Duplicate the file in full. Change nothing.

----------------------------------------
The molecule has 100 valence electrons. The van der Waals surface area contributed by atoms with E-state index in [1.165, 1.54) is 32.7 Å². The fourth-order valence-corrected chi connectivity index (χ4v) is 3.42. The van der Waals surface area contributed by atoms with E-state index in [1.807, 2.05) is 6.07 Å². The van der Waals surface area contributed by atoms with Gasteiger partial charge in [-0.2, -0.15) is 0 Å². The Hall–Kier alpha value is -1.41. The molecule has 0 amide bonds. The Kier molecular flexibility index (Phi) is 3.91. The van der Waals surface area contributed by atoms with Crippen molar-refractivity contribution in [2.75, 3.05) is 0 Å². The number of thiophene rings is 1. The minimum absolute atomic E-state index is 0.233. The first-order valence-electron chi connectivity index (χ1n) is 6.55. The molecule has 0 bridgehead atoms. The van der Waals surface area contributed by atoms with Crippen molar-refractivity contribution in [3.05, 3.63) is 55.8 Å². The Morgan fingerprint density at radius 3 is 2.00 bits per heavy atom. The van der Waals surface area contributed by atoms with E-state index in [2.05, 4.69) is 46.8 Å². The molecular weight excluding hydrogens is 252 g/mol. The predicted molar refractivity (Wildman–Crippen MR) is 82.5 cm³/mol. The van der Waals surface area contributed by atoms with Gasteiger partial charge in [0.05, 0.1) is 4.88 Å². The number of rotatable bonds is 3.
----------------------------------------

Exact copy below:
The molecule has 100 valence electrons. The van der Waals surface area contributed by atoms with E-state index in [1.165, 1.54) is 32.7 Å². The fourth-order valence-corrected chi connectivity index (χ4v) is 3.42. The van der Waals surface area contributed by atoms with E-state index in [1.807, 2.05) is 6.07 Å². The van der Waals surface area contributed by atoms with Gasteiger partial charge in [-0.2, -0.15) is 0 Å². The Hall–Kier alpha value is -1.41. The molecule has 0 amide bonds. The Kier molecular flexibility index (Phi) is 3.91. The van der Waals surface area contributed by atoms with Crippen molar-refractivity contribution in [2.75, 3.05) is 0 Å². The number of thiophene rings is 1. The minimum absolute atomic E-state index is 0.233. The first-order valence-electron chi connectivity index (χ1n) is 6.55. The molecule has 0 bridgehead atoms. The van der Waals surface area contributed by atoms with Crippen molar-refractivity contribution in [3.05, 3.63) is 55.8 Å². The Morgan fingerprint density at radius 3 is 2.00 bits per heavy atom. The van der Waals surface area contributed by atoms with E-state index in [2.05, 4.69) is 46.8 Å². The molecular weight excluding hydrogens is 252 g/mol. The predicted molar refractivity (Wildman–Crippen MR) is 82.5 cm³/mol. The van der Waals surface area contributed by atoms with Gasteiger partial charge in [0.05, 0.1) is 4.88 Å². The number of rotatable bonds is 3.